A dark, semi-transparent V shape rises out of the bonnet, guiding the eye to the electric motor.
The BMW i8 Concept Spyder's rippling bodywork forms a voluptuous cloak over the ultra-light structure. A dark, semi-transparent V shape rises out of the bonnet, guiding the eye to the electric motor below, and extends towards the rear to provide a visual connection between the car's different sections
(Image credit: Press)

The BMW i8 Concept Spyder makes a dramatic first impression. From the doors that swing upwards like wings to reveal the elegant carbon-fibre cabin, through to the curvaceous, sinew-like bodywork, every element showcases innovation and change.

BMW is at the forefront of this new wave of automotive technology, having spent years developing what will stand alone as an all-new sub-brand, BMW i, to launch worldwide in 2013. BMW's i cars represent a massive technological advance, but they also retain BMW’s core values at their heart, ensuring that desire remains an integral element of the next generation of cars.

The BMW i8 Concept Spyder is the third vehicle to debut under the BMW i name, alongside the original BMW i8 and smaller BMW i3. The open-topped two-seater combines supercar performance with supermini frugality - it's next-generation technology swathed in a carbon fibre-reinforced plastic body shell, nipping and tucking its way around the structure to form a voluptuous cloak.

BMW has drawn on the aesthetic language of auto, aero and architectural design to create these new cars, exploiting the potential unwrapped by CAD modelling, prototyping and parametric design. The elegance of the form demonstrates the flexibility of BMW’s newly engineered eDrive architecture, the drivetrain at the heart of all BMW i models, coupled with ultra-light bodywork and chassis.

Lightness is the only sensible strategy for electric and hybrid mobility, given the weight penalty incurred by modern battery technology: make a car light and strong, and you make it efficient. The battery pack's low centre of gravity and eDrive's instant delivery of power create a dynamic, sporting experience, two qualities that are an integral part of BMW’s brand DNA.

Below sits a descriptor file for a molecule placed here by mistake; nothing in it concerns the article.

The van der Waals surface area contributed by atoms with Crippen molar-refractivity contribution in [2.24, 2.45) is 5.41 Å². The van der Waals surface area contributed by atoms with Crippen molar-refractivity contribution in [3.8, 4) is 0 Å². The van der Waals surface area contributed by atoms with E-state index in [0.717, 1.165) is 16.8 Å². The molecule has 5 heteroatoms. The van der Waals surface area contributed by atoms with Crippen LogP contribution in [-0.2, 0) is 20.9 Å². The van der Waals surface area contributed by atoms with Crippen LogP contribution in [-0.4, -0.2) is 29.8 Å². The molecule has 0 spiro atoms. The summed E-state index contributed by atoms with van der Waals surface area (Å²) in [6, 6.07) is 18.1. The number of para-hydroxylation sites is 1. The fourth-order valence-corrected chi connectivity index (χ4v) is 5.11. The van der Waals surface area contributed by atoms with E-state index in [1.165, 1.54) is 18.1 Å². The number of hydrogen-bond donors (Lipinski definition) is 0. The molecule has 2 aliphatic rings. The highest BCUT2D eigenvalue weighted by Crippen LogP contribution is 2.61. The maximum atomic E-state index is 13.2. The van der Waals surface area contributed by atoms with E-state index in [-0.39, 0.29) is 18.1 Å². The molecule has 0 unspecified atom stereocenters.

‘This car is about the experience of driving an electric car with an open roof without engine noise,’ says BMW i’s head of design, Benoit Jacob. The i8 Concept Spyder offers highly competitive performance, with a top speed of 155 mph and the ability to reach 62mph from rest in just five seconds. Yet fuel consumption is 94 mpg and the car can travel 19 miles on electric power alone.

Hardware and software are coming together to shape the way we use our cars. BMW i is at the forefront of this new era of digitally-driven mobility, making our pathways through cities more efficient and pleasurable. The BMW i8 Concept Spyder is modernism defined, a synthesis of design and technology that will soon be taking to the roads.

The BMW i8 Concept Spyder's doors swing upwards like wings, revealing the elegant carbon-fibre cabin

Their shape accentuated by a blue flourish, The BMW i8 Concept Spyder's doors swing upwards like wings, revealing the elegant carbon-fibre cabin. Occupants sit in a highly integral position, low in the car, and are separated by the battery, which runs lengthways through the interior

(Image credit: Press)

Backside of a BMW i8

'The concept's rear fender goes in every direction; its a complex design that uses only a single piece of thermoplastic. It would be impossible to achieve using conventional construction processes,' says Benoit Jacob, BMW i's head of design

(Image credit: Press)

Full View of BMW i8

The use of LifeDrive technology leaves plenty of space in the package for two kickboard electric scooters designed 'to get you the last extra mile in a clever, efficient manner'

(Image credit: Press)

The BMW i8 Concept Spyder.

The BMW i8 Concept Spyder carries a full suite of next-generation in-car connectivity technology, including a collision warning system, automated parking assistant and even a traffic jam assistant

(Image credit: Press)

Silver colour BMW car.

'The BMW i3 and i8 have a shape language that's different from BMW cars, because the materials and technologies are different. LifeDrive, carbon fibre, composites - they all save weight and give us totally new options and ways of building a car' says Jacob

(Image credit: Press)

Jonathan Bell has written for Wallpaper* magazine since 1999, covering everything from architecture and transport design to books, tech and graphic design. He is now the magazine’s Transport and Technology Editor. Jonathan has written and edited 15 books, including Concept Car Design, 21st Century House, and The New Modern House. He is also the host of Wallpaper’s first podcast.